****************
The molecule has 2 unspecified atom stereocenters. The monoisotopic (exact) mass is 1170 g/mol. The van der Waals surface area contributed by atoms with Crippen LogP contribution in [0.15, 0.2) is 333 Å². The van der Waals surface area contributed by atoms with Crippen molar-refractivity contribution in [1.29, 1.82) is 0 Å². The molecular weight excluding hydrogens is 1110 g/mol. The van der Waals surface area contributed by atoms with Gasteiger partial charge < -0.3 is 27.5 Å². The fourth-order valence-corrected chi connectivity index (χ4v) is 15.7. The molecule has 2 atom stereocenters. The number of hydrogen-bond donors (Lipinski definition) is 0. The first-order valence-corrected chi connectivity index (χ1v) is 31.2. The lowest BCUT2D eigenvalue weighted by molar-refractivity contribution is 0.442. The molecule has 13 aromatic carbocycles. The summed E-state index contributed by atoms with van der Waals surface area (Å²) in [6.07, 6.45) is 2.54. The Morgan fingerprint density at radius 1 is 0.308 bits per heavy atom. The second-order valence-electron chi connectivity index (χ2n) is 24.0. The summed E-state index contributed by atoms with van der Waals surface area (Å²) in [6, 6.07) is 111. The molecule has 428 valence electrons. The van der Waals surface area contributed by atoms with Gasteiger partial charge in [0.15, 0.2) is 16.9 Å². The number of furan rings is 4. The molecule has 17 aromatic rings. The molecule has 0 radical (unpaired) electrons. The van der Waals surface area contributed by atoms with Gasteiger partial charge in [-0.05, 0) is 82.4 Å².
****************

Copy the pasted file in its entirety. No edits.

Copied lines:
The molecule has 2 unspecified atom stereocenters. The monoisotopic (exact) mass is 1170 g/mol. The van der Waals surface area contributed by atoms with Crippen LogP contribution in [0.15, 0.2) is 333 Å². The van der Waals surface area contributed by atoms with Crippen molar-refractivity contribution in [1.29, 1.82) is 0 Å². The molecular weight excluding hydrogens is 1110 g/mol. The van der Waals surface area contributed by atoms with Gasteiger partial charge < -0.3 is 27.5 Å². The fourth-order valence-corrected chi connectivity index (χ4v) is 15.7. The molecule has 2 atom stereocenters. The number of hydrogen-bond donors (Lipinski definition) is 0. The first-order valence-corrected chi connectivity index (χ1v) is 31.2. The lowest BCUT2D eigenvalue weighted by molar-refractivity contribution is 0.442. The molecule has 13 aromatic carbocycles. The summed E-state index contributed by atoms with van der Waals surface area (Å²) in [6.07, 6.45) is 2.54. The Morgan fingerprint density at radius 1 is 0.308 bits per heavy atom. The second-order valence-electron chi connectivity index (χ2n) is 24.0. The summed E-state index contributed by atoms with van der Waals surface area (Å²) in [6, 6.07) is 111. The molecule has 428 valence electrons. The van der Waals surface area contributed by atoms with Gasteiger partial charge in [0.15, 0.2) is 16.9 Å². The number of furan rings is 4. The molecule has 17 aromatic rings. The molecule has 0 radical (unpaired) electrons. The van der Waals surface area contributed by atoms with Gasteiger partial charge in [-0.05, 0) is 82.4 Å².